“If you read any hull form, it’s practically Shakespearean,” said Stephen J. Harris, senior vice president of marine protection UK, Marsh. “The language is no longer fit for purpose. Our concern specifically to this topic is that the antiquated language talks about crew being on board. If they are not on board, do they still legally count as crew?”

Harris further questioned, “Under hull insurance, and provided that the ship owner has acted diligently, cover is extended to negligence of the master or crew. Does that still apply if the captain is not on board but sitting at a desk in an office?”

Andrew Kinsey, senior marine risk consultant, Allianz Global Corporate & Specialty

Several sources noted that a few international organizations, notably the Comite Maritime International and the International Maritime Organization, “have been very active in asking the legal profession around the world about their thoughts. The interpretations vary greatly. The legal complications of crewless vessels are actually more complicated than the technology.”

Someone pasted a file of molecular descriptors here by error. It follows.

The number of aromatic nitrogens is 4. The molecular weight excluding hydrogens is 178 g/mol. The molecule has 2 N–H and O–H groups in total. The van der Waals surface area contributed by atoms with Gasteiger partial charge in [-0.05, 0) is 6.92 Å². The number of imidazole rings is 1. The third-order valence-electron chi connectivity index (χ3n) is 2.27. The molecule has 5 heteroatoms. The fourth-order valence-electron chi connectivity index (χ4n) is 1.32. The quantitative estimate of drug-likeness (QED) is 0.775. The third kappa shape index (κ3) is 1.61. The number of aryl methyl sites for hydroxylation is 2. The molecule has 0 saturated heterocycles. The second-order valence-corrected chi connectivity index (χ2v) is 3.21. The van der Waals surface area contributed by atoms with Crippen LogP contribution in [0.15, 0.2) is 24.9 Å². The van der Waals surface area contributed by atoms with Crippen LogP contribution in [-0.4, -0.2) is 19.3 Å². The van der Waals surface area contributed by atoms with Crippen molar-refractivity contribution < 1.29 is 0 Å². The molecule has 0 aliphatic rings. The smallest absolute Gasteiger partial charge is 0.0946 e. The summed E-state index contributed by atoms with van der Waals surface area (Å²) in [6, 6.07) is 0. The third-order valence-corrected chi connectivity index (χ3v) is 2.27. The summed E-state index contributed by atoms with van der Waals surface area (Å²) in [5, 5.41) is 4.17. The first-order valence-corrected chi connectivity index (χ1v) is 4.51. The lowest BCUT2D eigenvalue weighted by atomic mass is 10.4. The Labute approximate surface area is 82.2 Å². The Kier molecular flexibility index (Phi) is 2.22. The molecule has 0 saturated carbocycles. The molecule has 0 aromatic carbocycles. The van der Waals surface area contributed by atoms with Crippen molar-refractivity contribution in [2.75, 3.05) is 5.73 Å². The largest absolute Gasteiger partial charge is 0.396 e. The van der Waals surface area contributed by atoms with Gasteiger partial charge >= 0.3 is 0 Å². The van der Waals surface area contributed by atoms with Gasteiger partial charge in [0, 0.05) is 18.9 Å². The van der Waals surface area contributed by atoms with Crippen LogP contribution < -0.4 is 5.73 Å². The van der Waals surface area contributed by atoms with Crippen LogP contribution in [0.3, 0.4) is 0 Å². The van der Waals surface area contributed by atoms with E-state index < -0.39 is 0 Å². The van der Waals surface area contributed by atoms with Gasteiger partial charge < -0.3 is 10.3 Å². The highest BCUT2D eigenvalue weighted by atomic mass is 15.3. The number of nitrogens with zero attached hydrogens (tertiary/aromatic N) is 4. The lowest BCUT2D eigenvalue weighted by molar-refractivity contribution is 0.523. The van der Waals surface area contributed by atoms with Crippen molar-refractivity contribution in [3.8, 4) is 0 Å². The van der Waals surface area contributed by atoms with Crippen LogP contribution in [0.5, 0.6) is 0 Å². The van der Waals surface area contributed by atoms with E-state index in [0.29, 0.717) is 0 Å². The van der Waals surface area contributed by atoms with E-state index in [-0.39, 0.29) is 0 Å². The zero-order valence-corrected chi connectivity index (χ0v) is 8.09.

For example, if the operational, insurance and regulatory entities in two countries agree on the voyage of a crewless vessel across the ocean, a mishap or storm could drive the vessel into port or on shore of a third country that does not recognize those agreements.

“What worries insurers is legal uncertainty,” said Harris.

“If an operator did everything fine but a system went down, then most likely the designer would be responsible. But even if a designer explicitly accepted responsibility, what matters would be the flag state’s law in international waters and the local state’s law in territorial waters.

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“We see the way ahead for this technology as local and short-sea operations. The law has to catch up with the technology, and it is showing no signs of doing so.”

Thomas M. Boudreau, head of specialty insurance, The Hartford, suggested that remote ferry operations could be the most appropriate use: “They travel fixed routes, all within one country’s waters.”

There could also be environmental and operational benefits from using battery power rather than conventional fuels.

“In terms of underwriting, the burden would shift to the manufacturer and designer of the operating systems,” Boudreau added.

It may just be, he suggested, that crewless ships are merely replacing old risks with new ones. Crews can deal with small repairs, fires or leaks at sea, but small conditions such as those can go unchecked and endanger the whole ship and cargo.

“The cyber risk is also concerning. The vessel may be safe from physical piracy, but what about hacking?” &